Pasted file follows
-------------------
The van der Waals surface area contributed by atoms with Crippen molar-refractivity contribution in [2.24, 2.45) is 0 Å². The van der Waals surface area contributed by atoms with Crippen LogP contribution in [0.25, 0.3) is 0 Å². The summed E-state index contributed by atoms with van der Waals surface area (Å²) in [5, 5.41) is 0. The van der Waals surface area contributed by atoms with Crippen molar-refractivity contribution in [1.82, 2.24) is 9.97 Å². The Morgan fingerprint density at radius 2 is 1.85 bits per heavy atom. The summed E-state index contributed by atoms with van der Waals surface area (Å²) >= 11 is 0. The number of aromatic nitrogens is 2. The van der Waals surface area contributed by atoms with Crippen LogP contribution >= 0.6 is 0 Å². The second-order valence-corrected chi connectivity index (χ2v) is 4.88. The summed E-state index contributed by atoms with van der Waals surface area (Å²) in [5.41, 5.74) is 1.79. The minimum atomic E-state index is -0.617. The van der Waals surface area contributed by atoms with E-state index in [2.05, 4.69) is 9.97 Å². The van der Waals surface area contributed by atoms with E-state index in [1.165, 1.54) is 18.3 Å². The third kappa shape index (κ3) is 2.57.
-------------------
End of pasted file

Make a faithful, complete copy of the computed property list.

The van der Waals surface area contributed by atoms with Crippen molar-refractivity contribution in [2.24, 2.45) is 0 Å². The van der Waals surface area contributed by atoms with Crippen LogP contribution in [0.25, 0.3) is 0 Å². The summed E-state index contributed by atoms with van der Waals surface area (Å²) in [5, 5.41) is 0. The van der Waals surface area contributed by atoms with Crippen molar-refractivity contribution in [1.82, 2.24) is 9.97 Å². The Morgan fingerprint density at radius 2 is 1.85 bits per heavy atom. The summed E-state index contributed by atoms with van der Waals surface area (Å²) >= 11 is 0. The number of aromatic nitrogens is 2. The van der Waals surface area contributed by atoms with Crippen LogP contribution >= 0.6 is 0 Å². The second-order valence-corrected chi connectivity index (χ2v) is 4.88. The summed E-state index contributed by atoms with van der Waals surface area (Å²) in [5.41, 5.74) is 1.79. The minimum atomic E-state index is -0.617. The van der Waals surface area contributed by atoms with E-state index in [2.05, 4.69) is 9.97 Å². The van der Waals surface area contributed by atoms with E-state index in [1.165, 1.54) is 18.3 Å². The third kappa shape index (κ3) is 2.57.